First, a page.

• Join over 1.2 million students every month
  • Accelerate your learning by 29%
  • Unlimited access from just £6.99 per month

What do you consider to be the key message of 'The Spire', and how does Golding present this?

Extracts from this document...

Introduction

What do you consider to be the key message of 'The Spire', and how does Golding present this? Since Golding is writing about the human condition, there are a great many 'messages' that could be considered. However, a recurring theme that follows Jocelin is that of cost and sacrifice - most particularly, is it worh sacrificing lives in order to achieve something like the spire? The element of cost is one Jocelin keeps returning to, and it plays a large part in his realisations at the end. As a man of faith, sacrifice is clearly a large part of his life. If Jocelin was not the dean, or not a priest at all, he would be unlikely to have such undying faith and willingness to sacrifice for it. Jocelin is the sort of man who can easily become obsessed, and so sometimes the moral implications of what he does do not seem important. What I think Golding is attempting to show is that all elements of an action must be carefully considered before it is carried out. All possible consequences should be thought through and fully accepted. From the very beginning, Golding mentions sacrifice, sometimes in more subtle ways than others. On the first page, a reference is made to 'Abraham and Isaac'. ...read more.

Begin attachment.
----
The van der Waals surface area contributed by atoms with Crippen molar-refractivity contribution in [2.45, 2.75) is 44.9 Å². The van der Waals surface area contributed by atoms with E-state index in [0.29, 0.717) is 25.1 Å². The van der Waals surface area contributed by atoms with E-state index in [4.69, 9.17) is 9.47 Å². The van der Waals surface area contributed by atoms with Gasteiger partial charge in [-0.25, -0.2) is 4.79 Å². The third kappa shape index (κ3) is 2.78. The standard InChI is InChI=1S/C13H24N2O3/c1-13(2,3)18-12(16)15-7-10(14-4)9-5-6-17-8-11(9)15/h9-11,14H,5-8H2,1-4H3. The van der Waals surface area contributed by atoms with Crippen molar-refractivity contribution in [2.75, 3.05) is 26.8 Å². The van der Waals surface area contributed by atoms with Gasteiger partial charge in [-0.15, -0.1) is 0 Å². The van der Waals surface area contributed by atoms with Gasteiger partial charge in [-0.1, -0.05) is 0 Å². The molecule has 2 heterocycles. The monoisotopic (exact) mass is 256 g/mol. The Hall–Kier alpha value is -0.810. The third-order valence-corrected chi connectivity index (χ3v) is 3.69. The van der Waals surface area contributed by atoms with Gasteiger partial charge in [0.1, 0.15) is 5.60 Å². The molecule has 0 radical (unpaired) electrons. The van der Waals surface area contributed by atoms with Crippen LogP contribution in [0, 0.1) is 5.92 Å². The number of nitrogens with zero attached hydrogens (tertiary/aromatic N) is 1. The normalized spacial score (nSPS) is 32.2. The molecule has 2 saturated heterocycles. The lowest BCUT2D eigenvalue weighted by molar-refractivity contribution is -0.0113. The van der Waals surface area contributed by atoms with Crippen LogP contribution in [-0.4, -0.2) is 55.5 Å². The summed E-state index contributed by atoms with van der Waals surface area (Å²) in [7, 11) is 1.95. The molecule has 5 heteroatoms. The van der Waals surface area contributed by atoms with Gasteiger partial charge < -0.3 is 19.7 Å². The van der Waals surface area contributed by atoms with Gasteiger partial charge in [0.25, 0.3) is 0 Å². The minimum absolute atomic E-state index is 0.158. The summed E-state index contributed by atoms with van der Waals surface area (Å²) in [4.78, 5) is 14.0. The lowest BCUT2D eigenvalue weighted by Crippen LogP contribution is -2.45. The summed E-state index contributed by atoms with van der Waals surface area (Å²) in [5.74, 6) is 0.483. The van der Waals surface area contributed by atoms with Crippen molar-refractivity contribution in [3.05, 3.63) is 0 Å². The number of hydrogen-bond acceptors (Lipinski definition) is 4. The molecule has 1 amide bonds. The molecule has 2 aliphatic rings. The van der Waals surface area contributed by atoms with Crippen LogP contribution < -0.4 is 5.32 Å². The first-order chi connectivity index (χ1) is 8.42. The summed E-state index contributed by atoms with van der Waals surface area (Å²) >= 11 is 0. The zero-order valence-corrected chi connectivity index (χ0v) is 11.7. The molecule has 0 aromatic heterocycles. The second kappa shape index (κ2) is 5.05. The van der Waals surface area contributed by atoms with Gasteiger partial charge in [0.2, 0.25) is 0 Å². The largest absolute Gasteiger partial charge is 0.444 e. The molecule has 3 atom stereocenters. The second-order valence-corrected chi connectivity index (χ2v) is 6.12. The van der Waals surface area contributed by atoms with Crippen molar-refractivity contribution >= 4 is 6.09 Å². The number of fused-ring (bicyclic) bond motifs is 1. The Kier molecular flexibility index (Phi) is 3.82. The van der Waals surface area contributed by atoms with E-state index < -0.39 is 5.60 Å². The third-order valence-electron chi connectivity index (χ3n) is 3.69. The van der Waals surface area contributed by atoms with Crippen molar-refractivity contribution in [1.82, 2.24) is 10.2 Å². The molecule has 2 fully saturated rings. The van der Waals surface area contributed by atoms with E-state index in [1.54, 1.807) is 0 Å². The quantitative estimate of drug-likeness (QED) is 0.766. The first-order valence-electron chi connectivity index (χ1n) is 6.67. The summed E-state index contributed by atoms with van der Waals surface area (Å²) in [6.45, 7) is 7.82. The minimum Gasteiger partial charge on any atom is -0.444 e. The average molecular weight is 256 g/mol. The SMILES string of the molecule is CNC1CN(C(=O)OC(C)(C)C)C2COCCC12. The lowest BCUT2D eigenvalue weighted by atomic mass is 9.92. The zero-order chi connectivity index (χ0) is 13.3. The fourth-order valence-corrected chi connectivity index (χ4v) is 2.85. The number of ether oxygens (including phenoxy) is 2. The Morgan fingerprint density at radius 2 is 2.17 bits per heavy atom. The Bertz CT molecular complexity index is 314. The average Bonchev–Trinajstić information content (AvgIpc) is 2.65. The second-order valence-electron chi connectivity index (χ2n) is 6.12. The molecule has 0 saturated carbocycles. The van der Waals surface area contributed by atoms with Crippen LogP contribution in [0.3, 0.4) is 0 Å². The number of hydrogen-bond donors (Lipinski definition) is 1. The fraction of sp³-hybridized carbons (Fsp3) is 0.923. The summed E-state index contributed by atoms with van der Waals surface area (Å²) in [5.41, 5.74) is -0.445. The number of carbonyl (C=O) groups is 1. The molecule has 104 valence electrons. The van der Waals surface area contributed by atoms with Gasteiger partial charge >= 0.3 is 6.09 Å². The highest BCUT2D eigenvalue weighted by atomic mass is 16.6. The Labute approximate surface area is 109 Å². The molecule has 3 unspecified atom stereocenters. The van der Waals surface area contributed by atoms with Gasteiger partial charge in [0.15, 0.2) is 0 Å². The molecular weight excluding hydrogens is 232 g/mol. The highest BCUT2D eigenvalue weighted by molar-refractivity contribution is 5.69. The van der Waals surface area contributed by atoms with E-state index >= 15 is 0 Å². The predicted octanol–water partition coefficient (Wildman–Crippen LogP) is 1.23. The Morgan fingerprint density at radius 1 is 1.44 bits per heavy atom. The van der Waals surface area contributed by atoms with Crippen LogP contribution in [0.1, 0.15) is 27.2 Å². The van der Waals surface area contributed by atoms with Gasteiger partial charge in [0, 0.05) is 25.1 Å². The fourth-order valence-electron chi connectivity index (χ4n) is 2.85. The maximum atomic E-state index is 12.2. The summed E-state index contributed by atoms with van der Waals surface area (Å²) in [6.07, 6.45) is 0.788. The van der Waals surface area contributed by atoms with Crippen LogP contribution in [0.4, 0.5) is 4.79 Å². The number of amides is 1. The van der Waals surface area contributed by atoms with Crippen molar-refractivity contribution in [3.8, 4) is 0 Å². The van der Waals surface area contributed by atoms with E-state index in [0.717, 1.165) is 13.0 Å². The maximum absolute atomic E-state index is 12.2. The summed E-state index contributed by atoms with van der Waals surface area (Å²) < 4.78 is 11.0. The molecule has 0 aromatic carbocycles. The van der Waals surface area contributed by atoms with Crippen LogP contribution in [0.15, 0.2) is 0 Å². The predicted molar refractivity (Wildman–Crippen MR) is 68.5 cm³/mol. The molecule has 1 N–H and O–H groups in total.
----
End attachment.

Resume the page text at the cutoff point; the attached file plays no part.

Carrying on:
Middle

He tells him of his great-grandfather, who saved the cathedral from burning by carrying out the burning wood in arms 'roasted like pork'. This is a portent of what happens later. Pangall also utters the ominous words 'One day they will kill me'. Jocelin dismisses his worries very quickly, though he does try to talk to Roger and make the men stop. Roger says that Pangall is 'their way' of bringin luck. Jocelin seems to accept this, and in a sense he then condemns Pangall. The workemn are pagans, and Pangall is disables. It could be that in Pangall, Golding has created a parallel to the pagan god Hephaestus, who was impotent and married to Aphrodite. Aphrodite, like Goody, had an affair with another man, and Hephaestus was taunted by the other gods in a similar way to Pangall. In some ways, Pangall's death is the most important event of the novel, though it is not actually made explicit. Jocelin does not know whether Goody consented to the death, and this comes to plague him later. The scene where he is killed is thick with symbolism. The workmen become bestial and animal-like, Goody is shown dishevelled with 'a hand-torn slit' in her dress, possibly to display her adultery. ...read more.

Conclusion

At first he says 'my back...Him. Her. Thou', referring to his consumption, Pangall, Goody and God. He seems to recognise that these things were not worth trading for the spire. In the very last chapter, he exclaims to himself 'I traded a stone hammer for four people'. It does not seem that he is referring to God now. He talks about 'bogus sanctity' to Roger, so it seems he has not lost his faith, but instead believes that he never really had it. He speaks of religion as a 'jewel...to be taken out and worn on feast days'. The 'four people' he refers to could be himself, Pangall, Goody and Roger, because by the end Rover has attempted suicide and his life is ruined. By referring to the spire as a 'stone hammer', Golding is showing how its worth has dramatically decreased when compared to the lives it has cost. Though Golding was a religious man, I consider this novel to be quite critical of Christianity. The message that you should not blindly sacrifice anything for your faith goes against the teaching that God rewards unwavering belief. The story of Abraham and Isaac seems to resonate throughout The Spire, and it can be taken to mean several different things. It seems that one of the many themes and ideas Golding explores in this text is the cost of faith. ...read more.